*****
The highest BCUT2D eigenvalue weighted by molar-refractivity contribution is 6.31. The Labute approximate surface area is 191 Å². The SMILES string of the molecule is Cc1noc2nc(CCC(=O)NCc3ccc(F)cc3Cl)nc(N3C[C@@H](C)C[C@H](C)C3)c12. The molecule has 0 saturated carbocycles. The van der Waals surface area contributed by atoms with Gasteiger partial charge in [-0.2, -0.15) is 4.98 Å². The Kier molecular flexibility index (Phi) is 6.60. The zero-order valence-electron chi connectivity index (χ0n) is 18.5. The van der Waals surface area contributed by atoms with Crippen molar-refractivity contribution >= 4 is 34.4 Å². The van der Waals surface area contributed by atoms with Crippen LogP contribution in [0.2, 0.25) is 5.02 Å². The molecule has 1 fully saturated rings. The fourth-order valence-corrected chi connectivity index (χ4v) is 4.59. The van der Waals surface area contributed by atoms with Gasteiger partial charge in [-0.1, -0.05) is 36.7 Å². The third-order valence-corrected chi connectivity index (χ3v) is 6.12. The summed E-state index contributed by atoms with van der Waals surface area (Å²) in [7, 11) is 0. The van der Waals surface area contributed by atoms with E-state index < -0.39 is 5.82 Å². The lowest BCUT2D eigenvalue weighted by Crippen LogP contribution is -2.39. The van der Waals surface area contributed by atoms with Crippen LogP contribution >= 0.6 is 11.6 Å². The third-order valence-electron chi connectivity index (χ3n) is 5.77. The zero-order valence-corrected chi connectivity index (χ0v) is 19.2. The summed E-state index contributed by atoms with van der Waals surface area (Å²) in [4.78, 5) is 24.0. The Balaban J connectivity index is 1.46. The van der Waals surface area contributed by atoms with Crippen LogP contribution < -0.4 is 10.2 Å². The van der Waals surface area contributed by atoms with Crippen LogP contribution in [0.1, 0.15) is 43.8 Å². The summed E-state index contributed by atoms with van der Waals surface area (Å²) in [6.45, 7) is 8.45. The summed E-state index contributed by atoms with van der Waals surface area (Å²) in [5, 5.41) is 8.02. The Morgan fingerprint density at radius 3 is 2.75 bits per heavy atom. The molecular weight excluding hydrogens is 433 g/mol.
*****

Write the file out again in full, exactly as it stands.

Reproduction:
The highest BCUT2D eigenvalue weighted by molar-refractivity contribution is 6.31. The Labute approximate surface area is 191 Å². The SMILES string of the molecule is Cc1noc2nc(CCC(=O)NCc3ccc(F)cc3Cl)nc(N3C[C@@H](C)C[C@H](C)C3)c12. The molecule has 0 saturated carbocycles. The van der Waals surface area contributed by atoms with Gasteiger partial charge in [-0.2, -0.15) is 4.98 Å². The Kier molecular flexibility index (Phi) is 6.60. The zero-order valence-electron chi connectivity index (χ0n) is 18.5. The van der Waals surface area contributed by atoms with Crippen molar-refractivity contribution >= 4 is 34.4 Å². The van der Waals surface area contributed by atoms with Crippen LogP contribution in [0.2, 0.25) is 5.02 Å². The molecule has 1 fully saturated rings. The fourth-order valence-corrected chi connectivity index (χ4v) is 4.59. The van der Waals surface area contributed by atoms with Gasteiger partial charge in [-0.1, -0.05) is 36.7 Å². The third-order valence-corrected chi connectivity index (χ3v) is 6.12. The summed E-state index contributed by atoms with van der Waals surface area (Å²) in [7, 11) is 0. The van der Waals surface area contributed by atoms with E-state index < -0.39 is 5.82 Å². The lowest BCUT2D eigenvalue weighted by Crippen LogP contribution is -2.39. The van der Waals surface area contributed by atoms with Crippen LogP contribution >= 0.6 is 11.6 Å². The third-order valence-electron chi connectivity index (χ3n) is 5.77. The zero-order valence-corrected chi connectivity index (χ0v) is 19.2. The summed E-state index contributed by atoms with van der Waals surface area (Å²) in [4.78, 5) is 24.0. The Balaban J connectivity index is 1.46. The van der Waals surface area contributed by atoms with Crippen LogP contribution < -0.4 is 10.2 Å². The van der Waals surface area contributed by atoms with Crippen LogP contribution in [0.1, 0.15) is 43.8 Å². The summed E-state index contributed by atoms with van der Waals surface area (Å²) in [6.45, 7) is 8.45. The summed E-state index contributed by atoms with van der Waals surface area (Å²) in [5, 5.41) is 8.02. The Morgan fingerprint density at radius 3 is 2.75 bits per heavy atom. The molecular weight excluding hydrogens is 433 g/mol.